The Biotechnology Innovation Organization (BIO) hosted leaders from industry and governments in the U.S. and Africa in an effort to build collaboration against cancer Thursday, the day after the White House announced plans to strengthen support for Africa under the Cancer Moonshot initiative.
A side event to Biden’s U.S.-Africa Leader’s Summit, “Improving Cancer Patient Outcomes in Africa: Public-Private Partnerships” was held at BIO’s Washington D.C. office and united BIO members with officials in the fight against Africa’s top killer.
At the current pace, the annual rate of cancer in Africa is projected to reach 1.4 million new cases and 1 million deaths by 2030, yet more than 20% of African countries lack modern cancer care, according to BIO Ventures for Global Health (BVGH), a non-profit dedicated to global health that was founded by BIO in 2004. For most Africans with cancer, diagnosis comes very late, and the lack of treatment on the continent means the disease is generally a death sentence, says a BVGH report.
Government and private efforts
Thursday’s event at BIO featured a presentation on newly announced plans to increase Cancer Moonshot activities in support of Africa, including support for new technology, clinical trial development, and research from a number of federal agencies.
The Cancer Moonshot is a White House initiative with a stated mission to “reduce the death rate from cancer by at least 50% over the next 25 years, and improve the experience of people and their families living with and surviving cancer.” Specific undertakings announced by the White House last week would help African countries build research capacity, target cervical cancer and prostate cancer, and expand access to radiotherapy.
In addition to federal support, the White House said the private sector has promised approximately $130 million in new efforts to fight cancer in Africa, and several industry leaders from among BIO’s membership announced commitments of support on Thursday.
BIO’s own efforts to support research will include a program to bring promising African entrepreneurs to the June 5-8 BIO International Convention in Boston, BIO Interim CEO Rachel King told the gathering. The entrepreneurs will receive free partnering passes and support in the lead-up to the event.
BVGH joins strategic partnership
The co-hosts for Thursday’s event were BIO-founded BVGH and the Nigeria Sovereign Investment Authority (NSIA). Previous collaboration by BVGH and NSIA to target cancer in Africa includes supporting the NSIA-LUTH Cancer Center (NLCC) in Lagos, Nigeria.
At Thursday’s gathering, BVGH and NSIA signed a five-year strategic partnership agreement focused on training healthcare professionals, providing access to medicine, and research partnerships and projects.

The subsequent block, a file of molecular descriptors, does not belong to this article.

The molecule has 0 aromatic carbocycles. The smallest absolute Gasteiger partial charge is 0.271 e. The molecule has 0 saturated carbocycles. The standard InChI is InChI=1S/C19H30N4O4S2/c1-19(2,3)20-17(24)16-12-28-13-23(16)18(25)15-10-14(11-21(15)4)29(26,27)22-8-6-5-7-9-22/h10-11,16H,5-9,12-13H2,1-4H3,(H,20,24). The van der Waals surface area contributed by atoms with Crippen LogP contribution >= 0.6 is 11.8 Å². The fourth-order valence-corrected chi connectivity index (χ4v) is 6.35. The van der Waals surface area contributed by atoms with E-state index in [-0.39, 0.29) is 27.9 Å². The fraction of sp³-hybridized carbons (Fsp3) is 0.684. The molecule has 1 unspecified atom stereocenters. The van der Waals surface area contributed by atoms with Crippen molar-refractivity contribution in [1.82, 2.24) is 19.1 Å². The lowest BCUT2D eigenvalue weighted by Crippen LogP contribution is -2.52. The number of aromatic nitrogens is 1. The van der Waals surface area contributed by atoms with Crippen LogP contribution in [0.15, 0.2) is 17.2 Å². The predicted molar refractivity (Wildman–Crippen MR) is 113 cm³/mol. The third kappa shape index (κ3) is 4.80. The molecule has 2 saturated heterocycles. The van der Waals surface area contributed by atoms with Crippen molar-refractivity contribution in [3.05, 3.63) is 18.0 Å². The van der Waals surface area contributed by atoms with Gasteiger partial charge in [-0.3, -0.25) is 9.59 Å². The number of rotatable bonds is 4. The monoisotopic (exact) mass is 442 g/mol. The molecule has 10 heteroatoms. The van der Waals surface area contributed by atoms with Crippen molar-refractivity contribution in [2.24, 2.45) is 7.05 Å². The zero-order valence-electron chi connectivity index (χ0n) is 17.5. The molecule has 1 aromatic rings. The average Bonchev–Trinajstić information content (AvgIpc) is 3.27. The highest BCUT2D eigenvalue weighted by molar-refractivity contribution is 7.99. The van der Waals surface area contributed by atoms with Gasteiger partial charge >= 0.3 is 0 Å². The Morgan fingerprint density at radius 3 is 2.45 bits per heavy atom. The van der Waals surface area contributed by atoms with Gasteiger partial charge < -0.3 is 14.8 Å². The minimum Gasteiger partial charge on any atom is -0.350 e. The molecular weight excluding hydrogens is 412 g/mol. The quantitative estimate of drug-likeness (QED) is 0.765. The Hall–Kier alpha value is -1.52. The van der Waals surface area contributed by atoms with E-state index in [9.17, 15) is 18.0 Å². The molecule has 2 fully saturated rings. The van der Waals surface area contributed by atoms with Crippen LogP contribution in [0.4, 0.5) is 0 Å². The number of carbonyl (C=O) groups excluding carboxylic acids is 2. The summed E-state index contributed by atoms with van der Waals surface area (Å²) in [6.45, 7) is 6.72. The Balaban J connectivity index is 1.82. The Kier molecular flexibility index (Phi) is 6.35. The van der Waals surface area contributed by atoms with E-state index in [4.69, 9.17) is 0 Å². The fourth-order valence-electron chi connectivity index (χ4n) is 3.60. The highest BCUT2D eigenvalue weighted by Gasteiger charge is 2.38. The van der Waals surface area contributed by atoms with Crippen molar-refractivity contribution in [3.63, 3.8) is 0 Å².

BVGH used the occasion to promote their recent commitments to addressing cancer in Africa:
- Expanding access to FDA-approved cancer drugs to treat an additional 10,000 African cancer patients over the next three years through collaboration with international pharmaceutical companies and U.S. cancer centers.
- Working through BVGH’s African Consortium for Cancer Clinical Trials (AC3T) program to facilitate five research projects, build capacity to conduct rigorous clinical research at 50 African sites, promote African primary investigator’s research interests on the AC3T platform, and coordinate the implementation of observational clinical studies.
- Training an additional 5,000 African healthcare professionals in the management of cancer patients, by leveraging BVGH’s network of more than 30 U.S. academic cancer centers.
The U.S.-Africa Leaders Summit
Thursday’s gathering was an official side-event to last week’s U.S.-Africa Leaders Summit, hosted in Washington D.C. by the White House. The Summit was held to seek improved U.S.-Africa trade, promote peaceful development, and address climate change.
The Summit dealt with agricultural development during the U.S.-Africa Business Forum discussion on agribusiness.
Agriculture employs two-thirds of Africa’s workforce and is responsible for 14% of GDP. Africa’s Agribusiness is expected to be worth more than $1 trillion by 2030, and it has the potential to spur broad-based economic growth.
But this segment also faces challenges—like climate change, which spreads pathogens that hurt crops. And food loss cuts revenue of developing countries by 15% or more.
Biotech boosts African agriculture
Biotech solutions for agriculture include developments to protect essential African crops like cassava and bananas. “There are currently several gene-edited plants under development … that are both food and cash crops for smallholder farmers,” in Africa, according to Nature.
“Biotechnology is a powerful tool to modify genetics in crops and animals that would otherwise be impossible through classical breeding. Harnessing this offers Africa an unparalleled opportunity to circumvent a range of challenges in crop and animal agriculture,” Jeremy Ouedraogo, head of AUDA-NEPAD’s biosafety program told Nature.
But realizing the potential requires updates to current regulations on gene editing in Africa, which are based on an outdated understanding of biotech crops among the public, says a study published last month.
Since 1998, when South Africa became the first country on the continent to allow biotech crops—insect-resistant cotton followed by maize and soybeans—only six other African countries have approved gene-edited crops.
“Africa faces a significant food security dilemma,” with the UN saying 20% of Africa’s 1.2 billion people deal with chronic hunger, says an analysis in AllAfrica. “Farmers in Africa are anticipated to embrace biotech crops as biotechnology knowledge grows, possibly benefiting their families and the continent.”